Sarah Sze-Tanya Bonakdar Gallery

I suppose some could and will accuse these works (and the artist) of being too theatrical, too clever and cute for their (and her) own good and whimsical beyond the pale. These many small elements forming big areas of chaos some might say are just intellectual window displays for FAO Schwarz with their 100’s and 100’s of small handmade objects, little clay do dads, drawings in space and delicate constructions that look like they are going to tumble down on you. I was so captivated by these sculptural enterprises on consumerism, popular science, architecture, silly moving machines, dreams and nightmares so cluttered and busy that I got lightheaded and had to take a slug from my water bottle. There are electric fans moving strings, lights shining on pieces of paper casting shadows, eclectic and eccentric reminders of Calder, Rube Goldberg, Art Povera, Dada and more

Judy Pfaff-Ameringer, McEnery, Yohe Gallery

I knew that Judy Pfaff’s show would be marvelous and it was. The gallery held maybe 4 of her large off the wall (I mean that both literally and figuratively) assemblage sculptural works that came into the space with a nice big smile and a lovely hello to me. Each piece was very individual, theatrical and densely packed with sometimes unusual materials and were rich in ideas with a fresh free style that I find unique and very appealing. I do wish that the space of the gallery was larger so she could have exhibited more of these pieces in fact I even asked the girl at the desk, if there were more works downstairs, no its only offices she said. Dejected I went home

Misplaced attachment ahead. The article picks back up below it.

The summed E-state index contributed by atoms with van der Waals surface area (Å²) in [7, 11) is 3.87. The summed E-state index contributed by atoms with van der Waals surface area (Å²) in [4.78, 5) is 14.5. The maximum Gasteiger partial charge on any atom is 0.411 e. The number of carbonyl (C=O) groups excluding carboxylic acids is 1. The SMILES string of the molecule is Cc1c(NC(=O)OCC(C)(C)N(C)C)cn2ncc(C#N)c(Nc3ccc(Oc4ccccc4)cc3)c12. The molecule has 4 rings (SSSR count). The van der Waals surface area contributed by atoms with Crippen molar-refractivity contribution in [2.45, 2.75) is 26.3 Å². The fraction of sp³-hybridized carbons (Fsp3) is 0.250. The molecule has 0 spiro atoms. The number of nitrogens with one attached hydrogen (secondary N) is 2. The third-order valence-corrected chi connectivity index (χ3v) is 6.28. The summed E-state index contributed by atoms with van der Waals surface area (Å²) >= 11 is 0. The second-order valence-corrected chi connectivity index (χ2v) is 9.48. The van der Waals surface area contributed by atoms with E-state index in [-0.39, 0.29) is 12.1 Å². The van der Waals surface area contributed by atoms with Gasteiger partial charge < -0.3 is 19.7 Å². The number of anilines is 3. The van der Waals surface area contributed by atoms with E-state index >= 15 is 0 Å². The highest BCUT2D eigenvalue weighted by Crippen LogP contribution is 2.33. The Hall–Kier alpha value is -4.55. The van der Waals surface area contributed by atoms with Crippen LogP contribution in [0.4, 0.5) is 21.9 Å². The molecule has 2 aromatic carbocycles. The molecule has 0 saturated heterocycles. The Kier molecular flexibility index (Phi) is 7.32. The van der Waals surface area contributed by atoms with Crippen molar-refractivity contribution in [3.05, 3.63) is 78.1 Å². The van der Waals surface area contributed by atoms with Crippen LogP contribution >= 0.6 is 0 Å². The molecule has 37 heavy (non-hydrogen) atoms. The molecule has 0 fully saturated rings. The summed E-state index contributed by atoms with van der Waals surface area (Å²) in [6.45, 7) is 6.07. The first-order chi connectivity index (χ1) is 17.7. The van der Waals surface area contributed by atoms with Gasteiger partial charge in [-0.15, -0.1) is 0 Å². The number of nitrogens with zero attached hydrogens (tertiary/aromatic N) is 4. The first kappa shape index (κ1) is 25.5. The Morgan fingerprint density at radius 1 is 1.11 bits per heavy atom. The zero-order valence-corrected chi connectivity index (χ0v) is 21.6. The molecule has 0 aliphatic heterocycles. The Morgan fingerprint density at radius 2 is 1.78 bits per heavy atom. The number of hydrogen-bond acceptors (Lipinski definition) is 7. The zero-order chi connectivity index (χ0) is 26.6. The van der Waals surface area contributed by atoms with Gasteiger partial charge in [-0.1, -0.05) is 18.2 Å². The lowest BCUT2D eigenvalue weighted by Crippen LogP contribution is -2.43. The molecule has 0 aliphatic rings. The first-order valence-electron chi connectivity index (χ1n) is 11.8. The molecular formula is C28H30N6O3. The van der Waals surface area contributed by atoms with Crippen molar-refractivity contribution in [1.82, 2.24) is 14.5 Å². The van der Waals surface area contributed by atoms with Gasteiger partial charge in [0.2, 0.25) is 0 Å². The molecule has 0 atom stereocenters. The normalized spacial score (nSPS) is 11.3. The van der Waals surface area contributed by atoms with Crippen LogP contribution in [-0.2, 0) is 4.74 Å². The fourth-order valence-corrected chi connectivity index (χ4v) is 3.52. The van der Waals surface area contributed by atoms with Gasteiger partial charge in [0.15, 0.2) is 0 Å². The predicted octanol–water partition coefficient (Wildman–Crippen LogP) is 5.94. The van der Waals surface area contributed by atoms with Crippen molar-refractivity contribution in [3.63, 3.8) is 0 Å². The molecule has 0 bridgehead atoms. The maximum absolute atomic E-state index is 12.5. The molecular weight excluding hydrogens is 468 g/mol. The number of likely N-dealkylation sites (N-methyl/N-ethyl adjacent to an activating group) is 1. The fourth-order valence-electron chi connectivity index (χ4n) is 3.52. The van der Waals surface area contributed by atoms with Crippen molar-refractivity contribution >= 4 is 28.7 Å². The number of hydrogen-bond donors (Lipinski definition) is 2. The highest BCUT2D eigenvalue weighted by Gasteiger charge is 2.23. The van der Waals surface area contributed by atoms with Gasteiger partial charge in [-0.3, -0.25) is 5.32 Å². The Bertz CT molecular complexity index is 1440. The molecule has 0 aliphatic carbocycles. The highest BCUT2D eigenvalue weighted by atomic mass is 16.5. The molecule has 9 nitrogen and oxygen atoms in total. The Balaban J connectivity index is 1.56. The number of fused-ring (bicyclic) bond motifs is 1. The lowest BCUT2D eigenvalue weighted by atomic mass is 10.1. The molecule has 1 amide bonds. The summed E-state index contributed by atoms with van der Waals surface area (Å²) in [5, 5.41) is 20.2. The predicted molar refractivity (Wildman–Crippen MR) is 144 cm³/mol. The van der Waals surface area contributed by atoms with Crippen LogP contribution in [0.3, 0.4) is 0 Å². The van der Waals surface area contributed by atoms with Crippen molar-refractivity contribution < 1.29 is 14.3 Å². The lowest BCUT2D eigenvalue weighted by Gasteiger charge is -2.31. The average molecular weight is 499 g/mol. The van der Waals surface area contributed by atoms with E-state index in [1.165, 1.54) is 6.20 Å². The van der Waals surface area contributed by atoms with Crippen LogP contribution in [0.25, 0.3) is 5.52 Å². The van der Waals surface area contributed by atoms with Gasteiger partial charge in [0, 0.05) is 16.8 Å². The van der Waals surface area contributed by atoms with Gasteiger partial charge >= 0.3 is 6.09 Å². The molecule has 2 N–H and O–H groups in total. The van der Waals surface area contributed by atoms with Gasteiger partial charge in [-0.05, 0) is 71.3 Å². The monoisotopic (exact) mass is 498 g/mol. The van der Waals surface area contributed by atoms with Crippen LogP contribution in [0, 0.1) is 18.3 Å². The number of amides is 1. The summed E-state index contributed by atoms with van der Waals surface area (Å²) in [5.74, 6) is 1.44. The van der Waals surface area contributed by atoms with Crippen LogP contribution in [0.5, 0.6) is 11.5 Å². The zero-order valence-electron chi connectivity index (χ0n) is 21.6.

Robert Rauschenberg-Gagosian Gallery

There is a very beautiful retrospective of sorts of Robert Rauschenberg that is as good as anything you might see in a small museum in a small city and I don‘t mean this as a put down. A mixture of combines, assemblages, paintings, and sculptures all colorful inventive and nicely installed. Some might find the work a little too clear and clean, but I’ve always loved his work. Curious and innovative to the very end of his life this is a wonderful show especially if you’ve never seen a large group of his work.

Anselm Kiefer-Gagosian Gallery

Inside each glass cabinet are large installations using many of Kiefer’s usual themes and images, trees, parts of landscapes, weapons of war, ships, mysterious fragments, relics and ruins. These are exhibits in a nightmarish gallery, or one of my dreams gone bad. They are also cinematic in scale and scope, they look like sets from some big time sci-fi or horror flick, the latest Avant-Garde hot ticket theatrical event, or a shopping mall full of cursed objects. Something has gone terribly wrong. So we are surrounded by sad bunches of things, of charred and burned books, girl’s white dresses scarred with shards of glass, parts of dead airplanes and more. Kiefer likes to hit us on the head with a big hammer, as if we’re not capable of understanding or feeling horror or sadness. There are also many very large paintings of his around the space that are probably his most familiar works, clumpy grey landscapes heavily covered with paint, leaves and twigs, and did I see teeth hanging on some of the paintings? Kiefer likes big. I don’t see how one cannot be impressed by these epic works, they overwhelm, but they are also chic, cold and comfortable and I can see why some people would be turned off by them. He keeps us at a safe distance